There is an obvious correlation with the “racial divide” article by msnbc and Payne’s A Framework for Understanding Poverty. A lot of teachers are taught that this is the end all be all. So, if you adopted, even subconsciously the idea that poverty and being nonwhite are related and that these groups do NOT value education then perhaps you are quick to deny them your best as an educator because you think they don’t deserve more?
Confessions. I never read Ruby Payne’s book A Framework for Understanding Poverty in its entirety while in college. To be honest, I had to put the book down, forgot about it, and I had cleansed it from my memory for several reasons. It’s funny and ironic that several years later an article from msnbc would have jogged my suppressed memories. I chuckled to myself recalling the sarcastic comments I made to myself and fellow soon-to-be-teachers. One comment in particular was the characteristics Payne ascribed to poor people sounded a lot like the characteristics of the extremely wealthy actors and movie stars that society worships like idols. For example, in the book, poor people are painted as dysfunctional. Dysfunction, abuse, alcoholism, laziness are not simply characteristics of the poor. Those same problems are quite prevalent in the middle and wealthy classes . . . but with money it’s easier to hide.
However, even though, I didn’t finish reading the book (thoroughly) as a reader and a writer, I do have some thoughts about the book and they came from correlations I have found in the recent article published on msnbc writers et al, “The Racial Divide: Minority Students Face More Discipline, Studies Show”. The article focused on the “racial divide” in education and discipline. The article presents a lot of soul searching and questions for educators and society alike: How do I treat my students or other people? Do my stereotypes or bias reflect in the way I discipline students or other people?
Another question, (primarily for educators): What does the effect of Payne’s book A Framework have on the way teachers treat their students?
The book is quite popular and used as a tool to address poverty. Granted, it is a book that is unfair in the way it addresses poverty because it does not show the underlining reasons for poverty in a country that used to preach of “dreams of success, pursuit of happiness”, but now resembles the caste systems of India. In India, there is a group called the “untouchables”. The way the poor are described in Payne’s book is reminiscent of the untouchables. For those of you who have read Payne’s book and believed and/or agreed with her ideology, take a step back and ask yourself why you did. Take a step back and wonder why Asians (Koreans, Indians, et cetera) thrive and exceed in school while other nonwhites (Latina/o, Blacks) do not. Stereotypically, Asians are said to be smart in math and sciences and overachievers. Stereotypically, Blacks are said to be on welfare, ignorant, drug dealers, gangsters, and lazy. Stereotypically, Latina/o are into appearances (females – looking beautiful and males virulent “machismo”). Stereotypically, Whites are said to be ignorant to the burdens of nonwhites.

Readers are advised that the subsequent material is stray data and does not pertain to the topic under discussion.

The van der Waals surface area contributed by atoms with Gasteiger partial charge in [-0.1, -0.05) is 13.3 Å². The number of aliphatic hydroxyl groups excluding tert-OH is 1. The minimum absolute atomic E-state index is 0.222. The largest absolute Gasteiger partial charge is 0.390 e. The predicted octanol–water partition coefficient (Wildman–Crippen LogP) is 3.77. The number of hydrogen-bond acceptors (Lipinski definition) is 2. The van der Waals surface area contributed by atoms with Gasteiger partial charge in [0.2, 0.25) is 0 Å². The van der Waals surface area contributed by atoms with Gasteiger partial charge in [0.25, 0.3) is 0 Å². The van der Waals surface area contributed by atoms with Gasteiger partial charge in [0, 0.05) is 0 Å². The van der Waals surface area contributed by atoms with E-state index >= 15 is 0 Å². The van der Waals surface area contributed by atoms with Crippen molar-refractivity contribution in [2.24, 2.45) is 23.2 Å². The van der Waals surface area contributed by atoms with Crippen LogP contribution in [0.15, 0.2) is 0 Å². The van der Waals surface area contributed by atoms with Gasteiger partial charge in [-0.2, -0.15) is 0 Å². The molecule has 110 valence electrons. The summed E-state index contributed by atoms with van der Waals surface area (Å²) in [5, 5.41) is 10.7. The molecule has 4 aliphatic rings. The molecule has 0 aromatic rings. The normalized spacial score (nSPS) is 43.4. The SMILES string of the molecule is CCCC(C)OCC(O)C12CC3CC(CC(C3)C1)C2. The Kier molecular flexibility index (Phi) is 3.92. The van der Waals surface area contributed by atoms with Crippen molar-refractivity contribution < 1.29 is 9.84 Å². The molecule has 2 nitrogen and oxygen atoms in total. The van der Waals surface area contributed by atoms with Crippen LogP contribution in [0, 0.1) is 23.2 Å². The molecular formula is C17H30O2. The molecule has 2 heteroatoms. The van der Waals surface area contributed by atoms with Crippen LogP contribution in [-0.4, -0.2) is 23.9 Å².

In Payne’s book, majority of her “scenarios” are minorities and the stereotypes abound. Could it be that these stereotypes have been accepted as the truth by unsuspecting teachers and administrators and that like some terrible self-fulfilling prophecy we act accordingly? For example, based on Payne’s book, if a student comes from a poor family it’s expected based on their “culture” that he/she never does their homework and that as a teacher we shouldn’t push for expectations? Or if a student “shuts down” or is “easily angered” it’s expected and just a part of being poor or “black” because that’s how THEY act?
I’m going to say it and I will have no regrets: Racism is still alive and well in our country. It is in our classrooms, it is in the hearts and minds of teachers, parents, and students alike. Moreover with the use of the internet it is much easier to act upon racist thoughts and ideas than it was 10 years ago and yet still appear as if you’re not a racist. In lieu of the Trayvon Martin case, (murder of James Anderson, assault on Allen Goins) no one can deny that there is something . . . wrong. Myriads of ugly comments have been posted on blogs, news article feeds, et cetera because the offenders can hid behind their keyboards and computer screens. For example, why should a father (black) have to teach his son The Black Male Code? And instead of answering the question through analysis and reflection, most people choose to blame the victims. WHAT?!
I don’t have the sole answer as to why schools are failing in our country or in general why there is a decay in values, equity (for all), and justice in a country that once stood for these jewels of civilization. But at least addressing these issues is at least a beginning . . . and the beginning is a wonderful place to start.
Start with this: edchange.org/publications/Savage_Unrealities.pdf